Low turnout for Algeria’s protests

By Assia Boundaoui

In the face of ongoing demonstrations in Algeria, last week the government of President Abdelaziz Bouteflika announced the repeal of a 19-year old state of emergency in the country.

The repeal of the law was one of the key demands of demonstrators and activists who have taken to the streets to demand change in the country.

The conditions in Algeria are pretty similar to other places across the Middle East and North Africa, where people have taken to the streets: there’s high unemployment, rising food prices, political repression and lack of democratic freedoms. People voiced their discontent with the government recently in the country’s capital, Algiers.

But, while many signs point to Algeria being the next in line for an uprising, the country is far from seeing an Egyptian or Tunisian style regime-change. In fact most Algerians are not calling for the overthrow of their government.

“Our demands are for the rights of Algerians,” said Imad Boubekri, the youth coordinator for the Algerian League for the Defense of Human Rights. “We demand the opening of opportunities for political participation, the right to assembly and freedom of press and we demand more freedoms.”

But while this feeling of discontent is widespread, protests here are far from reaching a critical mass. No more than a few hundred people showed up to the most recent demonstrations in the capital. That’s in part because Algerians enjoy a relative number of freedoms not seen in neighboring Arab countries, said Elias Filali. He’s a prominent Algerian blogger and activist.
Free speech

“If you compare Algeria to Tunisia, Algeria has some freedom of speech – no one can stop us from saying what we think,” Filali said. “There’s freedom in the written press. The level of dictatorship here is not as big as Tunisia or Egypt – although it is a police state, there’s room for suing the police officer, there is a little freedom of expression.”

The government has been savvy in its application of carrots and sticks. When demonstrations broke out in Algeria a few weeks ago, President Abdelaziz Bouteflika immediately made concessions.

One of the biggest was lifting the decades old Emergency Law.

But protesting remains illegal, and protesters have faced massive numbers of police who aggressively and oftentimes violently quelled demonstrations. Filali said the government knows that the violent show of force reminds Algerians of a time they’d rather forget.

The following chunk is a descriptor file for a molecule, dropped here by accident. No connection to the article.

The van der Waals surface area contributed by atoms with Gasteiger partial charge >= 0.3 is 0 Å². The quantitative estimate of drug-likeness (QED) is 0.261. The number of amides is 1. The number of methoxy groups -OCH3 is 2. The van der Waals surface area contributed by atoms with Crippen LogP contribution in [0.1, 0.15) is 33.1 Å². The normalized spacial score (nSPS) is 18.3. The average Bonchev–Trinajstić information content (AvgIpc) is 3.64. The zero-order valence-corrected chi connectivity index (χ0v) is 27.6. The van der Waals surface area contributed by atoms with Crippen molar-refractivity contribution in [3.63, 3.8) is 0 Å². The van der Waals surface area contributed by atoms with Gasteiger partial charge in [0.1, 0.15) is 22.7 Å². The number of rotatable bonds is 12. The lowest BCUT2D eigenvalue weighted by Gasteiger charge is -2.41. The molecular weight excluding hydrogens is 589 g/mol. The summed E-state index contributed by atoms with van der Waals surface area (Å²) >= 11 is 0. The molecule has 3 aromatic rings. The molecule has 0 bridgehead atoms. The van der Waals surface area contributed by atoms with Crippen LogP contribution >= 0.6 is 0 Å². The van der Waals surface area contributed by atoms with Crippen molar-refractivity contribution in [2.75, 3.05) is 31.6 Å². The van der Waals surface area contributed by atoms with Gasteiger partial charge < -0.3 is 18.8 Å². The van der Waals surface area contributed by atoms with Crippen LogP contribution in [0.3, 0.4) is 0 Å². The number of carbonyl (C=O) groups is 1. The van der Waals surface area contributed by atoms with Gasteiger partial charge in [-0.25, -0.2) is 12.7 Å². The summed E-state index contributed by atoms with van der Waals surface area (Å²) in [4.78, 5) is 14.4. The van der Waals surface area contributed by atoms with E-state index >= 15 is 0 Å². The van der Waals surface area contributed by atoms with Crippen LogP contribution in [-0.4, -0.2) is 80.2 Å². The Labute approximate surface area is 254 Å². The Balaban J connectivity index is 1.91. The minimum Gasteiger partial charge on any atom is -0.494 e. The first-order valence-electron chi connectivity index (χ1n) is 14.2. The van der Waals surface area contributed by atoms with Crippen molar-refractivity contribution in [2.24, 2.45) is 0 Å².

“Remember Algeria’s been through a terrible, terrible civil war, that saw 200,000 people sort of slaughtered,” Filali said. “So I think also people are tired of violence. They haven’t got the appetite for any more protests. Images of blood on the street, images of beheaded people on the street — it’s not easy to forget. And people they’re tired — they want a change, it doesn’t mean they don’t want to see real change — they want change, but they’re not going to side with anybody.”

A bloody civil war that began in 1991 consumed Algeria for more than a decade, and as a result many in the country have come to associate political uprisings and instability with violence.
Bitter experiences

Mounia Aouadi is a high-school math teacher living in Algiers. She said the people who rebelled in other parts of the Middle East and North Africa were generally taking to the streets for the first time, while Algerians have had bitter experiences with protesting and political turmoil.

“To date we are still hurting from what happened to us – our wound is still bleeding,” Aouadi said. “There are mothers still searching for missing children. The mother’s tears haven’t yet dried from their cheeks.”

Even so, human rights campaigner Imad Boubekri said that neither low protester turnout nor political concessions and the threat of violence from the government will stop activists from struggling for democratic reforms.

Boubekri said he’s hopeful Algerians will soon realize that non-violent political change is possible.

“We want to create a real peaceful change for all Algerians. We don’t want forceful violent change,” Boubekri said. “We want to send the following message: Oh people of Algeria, peaceful change is possible. There are reasons to be hopeful, there is hope … I think that the year 2011 is the year of change in Algeria.”

Sign up for our daily newsletter

Sign up for The Top of the World, delivered to your inbox every weekday morning.